Surgical Management of Severe Colitis in the Intensive Care Unit

Ihab Halaweish, Hasan B. Alam*

*Corresponding author for this work

Research output: Contribution to journalReview articlepeer-review

8 Scopus citations

Abstract

Severe colitis, an umbrella encompassing several entities, is one of the most common acute gastrointestinal disorders resulting in critical illness. Clostridium difficile infection is responsible for the majority of nosocomial diarrhea with fulminant C difficile colitis (CDC) carrying a high mortality. Optimal outcomes can be achieved by early identification and treatment of fulminant CDC, with appropriate surgical intervention when indicated. Ischemic colitis, on the other hand, is uncommon with a range of etiological factors including abdominal aortic surgery, inotropic drugs, rheumatoid diseases, or often no obvious triggering factor. Most cases resolve with nonsurgical management; however, prompt recognition of full-thickness necrosis and gangrene is crucial for good patient outcomes. Fulminant colitis is a severe disease secondary to progressive ulcerative colitis with systemic deterioration. Surgical intervention is indicated for hemorrhage, perforation, or peritonitis and failure of medical therapy to control the disease. Although, failure of medical management is the most common indication, it can be difficult to define objectively and requires a collaborative multidisciplinary approach. This article proposes some simple management algorithms for these clinical entities, with a focus on critically ill patients.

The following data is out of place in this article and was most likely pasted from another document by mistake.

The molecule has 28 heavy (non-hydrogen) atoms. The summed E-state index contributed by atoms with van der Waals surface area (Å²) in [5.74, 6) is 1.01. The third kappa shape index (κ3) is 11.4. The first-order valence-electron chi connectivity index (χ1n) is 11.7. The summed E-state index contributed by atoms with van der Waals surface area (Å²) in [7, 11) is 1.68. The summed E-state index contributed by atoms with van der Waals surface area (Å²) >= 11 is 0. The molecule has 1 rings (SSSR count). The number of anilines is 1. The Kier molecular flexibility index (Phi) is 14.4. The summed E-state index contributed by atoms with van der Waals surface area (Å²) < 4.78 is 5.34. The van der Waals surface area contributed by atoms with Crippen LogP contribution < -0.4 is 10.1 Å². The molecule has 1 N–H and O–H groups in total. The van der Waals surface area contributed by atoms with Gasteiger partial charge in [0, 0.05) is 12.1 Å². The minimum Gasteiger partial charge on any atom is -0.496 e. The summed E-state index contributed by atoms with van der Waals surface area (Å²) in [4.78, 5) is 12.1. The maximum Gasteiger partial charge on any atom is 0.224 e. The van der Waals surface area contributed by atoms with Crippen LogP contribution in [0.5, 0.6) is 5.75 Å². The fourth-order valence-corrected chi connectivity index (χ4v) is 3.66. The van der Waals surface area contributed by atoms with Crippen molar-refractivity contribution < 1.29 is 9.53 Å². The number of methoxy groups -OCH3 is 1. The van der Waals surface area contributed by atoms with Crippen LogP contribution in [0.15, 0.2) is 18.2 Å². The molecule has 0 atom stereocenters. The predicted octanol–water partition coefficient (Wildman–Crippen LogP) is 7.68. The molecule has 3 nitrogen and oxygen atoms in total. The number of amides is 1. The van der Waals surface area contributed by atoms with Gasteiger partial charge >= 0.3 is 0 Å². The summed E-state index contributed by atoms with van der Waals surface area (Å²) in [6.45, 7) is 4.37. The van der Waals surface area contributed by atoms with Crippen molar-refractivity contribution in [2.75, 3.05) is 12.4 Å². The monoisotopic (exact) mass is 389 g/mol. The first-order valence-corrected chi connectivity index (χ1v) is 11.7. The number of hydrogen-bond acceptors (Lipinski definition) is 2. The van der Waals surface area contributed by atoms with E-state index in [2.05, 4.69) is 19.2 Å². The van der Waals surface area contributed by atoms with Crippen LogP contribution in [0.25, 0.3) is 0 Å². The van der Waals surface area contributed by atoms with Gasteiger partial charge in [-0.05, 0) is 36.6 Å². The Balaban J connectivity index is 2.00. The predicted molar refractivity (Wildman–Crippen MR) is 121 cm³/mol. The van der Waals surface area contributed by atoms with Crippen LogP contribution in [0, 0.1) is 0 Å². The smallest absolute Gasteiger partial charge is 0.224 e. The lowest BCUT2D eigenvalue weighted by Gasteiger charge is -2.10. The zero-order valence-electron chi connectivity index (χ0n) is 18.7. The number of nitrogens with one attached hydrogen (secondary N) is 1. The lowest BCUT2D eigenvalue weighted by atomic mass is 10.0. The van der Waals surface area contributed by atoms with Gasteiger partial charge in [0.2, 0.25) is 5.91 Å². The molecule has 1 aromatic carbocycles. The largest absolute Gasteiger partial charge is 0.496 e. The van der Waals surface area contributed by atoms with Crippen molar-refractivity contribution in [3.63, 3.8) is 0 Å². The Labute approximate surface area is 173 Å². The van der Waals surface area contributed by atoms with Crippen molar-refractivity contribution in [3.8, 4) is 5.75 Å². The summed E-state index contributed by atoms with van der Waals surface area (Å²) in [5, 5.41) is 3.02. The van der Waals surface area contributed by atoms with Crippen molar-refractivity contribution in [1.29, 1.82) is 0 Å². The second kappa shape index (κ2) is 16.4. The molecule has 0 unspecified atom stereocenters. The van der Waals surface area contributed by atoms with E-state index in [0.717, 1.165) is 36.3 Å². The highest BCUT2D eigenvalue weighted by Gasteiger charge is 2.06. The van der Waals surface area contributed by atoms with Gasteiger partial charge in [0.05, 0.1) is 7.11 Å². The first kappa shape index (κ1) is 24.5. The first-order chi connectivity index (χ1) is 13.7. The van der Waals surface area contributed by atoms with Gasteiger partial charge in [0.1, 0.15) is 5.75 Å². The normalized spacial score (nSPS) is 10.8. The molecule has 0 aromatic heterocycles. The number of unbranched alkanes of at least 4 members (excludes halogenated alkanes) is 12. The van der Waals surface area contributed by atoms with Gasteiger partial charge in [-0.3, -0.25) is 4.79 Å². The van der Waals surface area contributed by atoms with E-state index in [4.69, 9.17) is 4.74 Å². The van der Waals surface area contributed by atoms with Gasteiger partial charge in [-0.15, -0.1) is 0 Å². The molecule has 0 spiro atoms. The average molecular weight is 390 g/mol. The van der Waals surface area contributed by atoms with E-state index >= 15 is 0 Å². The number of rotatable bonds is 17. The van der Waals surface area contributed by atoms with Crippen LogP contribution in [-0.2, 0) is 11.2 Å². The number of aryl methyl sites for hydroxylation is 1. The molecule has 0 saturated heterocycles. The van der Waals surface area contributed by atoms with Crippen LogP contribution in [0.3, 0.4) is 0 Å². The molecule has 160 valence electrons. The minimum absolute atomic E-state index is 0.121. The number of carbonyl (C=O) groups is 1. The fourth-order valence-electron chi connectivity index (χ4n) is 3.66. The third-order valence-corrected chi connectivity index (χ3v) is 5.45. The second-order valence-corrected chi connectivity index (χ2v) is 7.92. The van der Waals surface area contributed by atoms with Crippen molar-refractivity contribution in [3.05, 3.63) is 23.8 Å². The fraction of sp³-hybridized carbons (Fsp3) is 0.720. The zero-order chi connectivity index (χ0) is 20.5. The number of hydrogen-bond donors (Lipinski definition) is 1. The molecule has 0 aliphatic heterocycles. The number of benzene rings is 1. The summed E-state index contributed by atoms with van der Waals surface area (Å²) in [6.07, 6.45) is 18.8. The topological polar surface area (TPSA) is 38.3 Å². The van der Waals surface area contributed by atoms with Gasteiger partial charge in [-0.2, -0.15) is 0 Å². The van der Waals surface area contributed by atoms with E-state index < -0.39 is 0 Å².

Original languageEnglish (US)
Pages (from-to)451-461
Number of pages11
JournalJournal of Intensive Care Medicine
Volume30
Issue number8
DOIs
StatePublished - Dec 1 2015
Externally publishedYes

Keywords

  • Clostridium difficile colitis
  • fulminant ulcerative colitis
  • ischemic colitis
  • surgical management

ASJC Scopus subject areas

  • Critical Care and Intensive Care Medicine

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